Data in Policy Debate: Skepticism, Confirmation Bias, and Mindsets

Our Data in Policy Debate series has focused on helping us be aware of how similar data about the same question can be used to lead us toward two very different conclusions.

A few recent articles in the series:

This framing can be used to manipulate us into partisan camps.

What’s curious, though, is how often we aren’t manipulated by deceptively-framed graphs. That is, we do not simply change our minds whenever we see data that seems to contradict what we think. This is not unreasonable: it should take time and effort to unseat a belief that has been developed with time and effort.

But it’s not the case that we’re simply (and nobly) storing away the new framing on the “other side” of a scale. Indeed, knowing that politically-charged graphs often have cherry-picked data means we’re prepared to be skeptical and approach them with deep scrutiny.

Let’s use a previous example to illustrate: the two graphs below seem to imply different conclusions about gun ownership and murder. Look at the graphs below and quickly assess your feelings:

About which graph were you more skeptical, and which less?

Does your level of skepticism correlate with your political leanings? That is, were you more prone to accept the graph that seems to support your current opinion, and prone to reject the one that seems to challenge it?

Most people will find, upon close inspection, that they’re more prone to accept as true a graph that seems to support what they believe, and more prone to try to find flaws in graphs that seem to challenge what they already believe. For the latter group of graphs, we closely scrutinize the framing, source, and methodology. We identify alternative explanations for the correlation. We can actually be quite good at critical thinking when we’re primed to be.

Mindsets and Partisanship

It’s common to believe that education and exposure to neutral reporting will go a long way in healing the partisan divide in America: if we’re all armed with the same, unbiased analysis, reasonable people should reach the same conclusions.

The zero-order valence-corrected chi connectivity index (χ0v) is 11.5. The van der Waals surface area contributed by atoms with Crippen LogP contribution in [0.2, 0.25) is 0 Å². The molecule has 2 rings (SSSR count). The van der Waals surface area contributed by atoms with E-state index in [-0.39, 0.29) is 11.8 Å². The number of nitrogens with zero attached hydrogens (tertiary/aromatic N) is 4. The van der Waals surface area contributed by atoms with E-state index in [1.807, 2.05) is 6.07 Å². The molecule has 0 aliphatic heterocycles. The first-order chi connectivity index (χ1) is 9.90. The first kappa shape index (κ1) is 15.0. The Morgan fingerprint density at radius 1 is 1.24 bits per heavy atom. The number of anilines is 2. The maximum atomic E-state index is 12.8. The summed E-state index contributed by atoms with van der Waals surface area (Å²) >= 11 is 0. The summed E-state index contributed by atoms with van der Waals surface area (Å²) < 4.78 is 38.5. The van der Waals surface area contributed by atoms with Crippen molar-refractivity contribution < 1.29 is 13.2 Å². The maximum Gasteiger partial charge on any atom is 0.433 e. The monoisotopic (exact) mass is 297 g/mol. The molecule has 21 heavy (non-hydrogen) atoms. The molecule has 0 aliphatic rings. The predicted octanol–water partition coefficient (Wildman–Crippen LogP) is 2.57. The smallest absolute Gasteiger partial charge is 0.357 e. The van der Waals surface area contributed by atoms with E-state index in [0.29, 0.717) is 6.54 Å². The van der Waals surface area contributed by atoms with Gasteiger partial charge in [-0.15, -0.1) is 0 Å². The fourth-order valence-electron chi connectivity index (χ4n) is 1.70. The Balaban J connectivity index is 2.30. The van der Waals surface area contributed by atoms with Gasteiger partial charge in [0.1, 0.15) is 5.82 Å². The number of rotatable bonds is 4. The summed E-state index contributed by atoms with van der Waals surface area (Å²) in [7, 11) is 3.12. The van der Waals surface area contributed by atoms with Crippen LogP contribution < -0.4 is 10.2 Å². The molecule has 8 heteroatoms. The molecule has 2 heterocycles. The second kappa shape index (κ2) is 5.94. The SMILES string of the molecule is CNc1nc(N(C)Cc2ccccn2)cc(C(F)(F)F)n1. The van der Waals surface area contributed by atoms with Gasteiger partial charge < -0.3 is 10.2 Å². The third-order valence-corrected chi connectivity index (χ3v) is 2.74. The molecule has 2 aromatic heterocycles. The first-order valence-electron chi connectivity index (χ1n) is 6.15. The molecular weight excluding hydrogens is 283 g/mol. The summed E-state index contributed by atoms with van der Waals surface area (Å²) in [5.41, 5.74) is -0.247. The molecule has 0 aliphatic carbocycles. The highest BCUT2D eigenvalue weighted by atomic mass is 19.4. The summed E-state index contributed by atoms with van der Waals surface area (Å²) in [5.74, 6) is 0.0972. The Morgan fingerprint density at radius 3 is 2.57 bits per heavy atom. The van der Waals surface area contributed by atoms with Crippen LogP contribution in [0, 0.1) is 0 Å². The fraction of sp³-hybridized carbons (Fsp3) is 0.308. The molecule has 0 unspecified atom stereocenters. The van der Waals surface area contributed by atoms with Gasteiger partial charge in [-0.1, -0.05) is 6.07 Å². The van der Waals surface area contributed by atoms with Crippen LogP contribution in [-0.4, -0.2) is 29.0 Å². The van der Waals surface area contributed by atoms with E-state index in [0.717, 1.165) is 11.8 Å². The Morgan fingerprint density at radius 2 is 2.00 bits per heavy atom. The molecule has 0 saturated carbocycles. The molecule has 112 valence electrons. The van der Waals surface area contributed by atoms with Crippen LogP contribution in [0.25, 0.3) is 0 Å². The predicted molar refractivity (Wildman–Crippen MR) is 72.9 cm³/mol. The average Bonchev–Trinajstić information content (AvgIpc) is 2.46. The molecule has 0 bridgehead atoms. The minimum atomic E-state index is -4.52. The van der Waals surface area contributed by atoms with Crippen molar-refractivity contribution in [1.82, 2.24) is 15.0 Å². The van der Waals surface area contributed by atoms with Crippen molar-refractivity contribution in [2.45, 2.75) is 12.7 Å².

Unfortunately, that’s just not true. People with both very much and very little education are very prone to quickly accepting evidence that seems to support their views, and rejecting evidence that seems to challenge them. This is called a confirmation bias: it is the tendency to search for, interpret, favor, and recall information in a way that confirms one's beliefs or hypotheses while giving disproportionately less attention to information that contradicts it..

The confirmation bias is the root of the mindless sort of partisan politics, rather than a lack of education. In fact, exposing people to facts that contradict their beliefs usually causes them to actually dig in and believe what they do more firmly than before.

“So how do we change people’s minds?” Trying to remove confirmation bias from a single person--much less millions--is incredibly difficult. It’s part of human nature. Becoming more aware of the bias, and working within a set of rules in our road to understanding politics (as well as other things) is a start: it’s how scientists minimize the effects of their own biases.

We need to make sure we’re looking to ourselves first: the confirmation bias gets all of us sometimes. When looking at framing that we begin to emotionally reject or emotionally accept, ask yourself: "Why am I attached to this being true or not true?" 

But to help others, we must change the priming. Throwing facts out in front of people to prove them wrong primes them to be skeptical and look for ways to undermine or reject the argument. Another method is needed.

More on that later.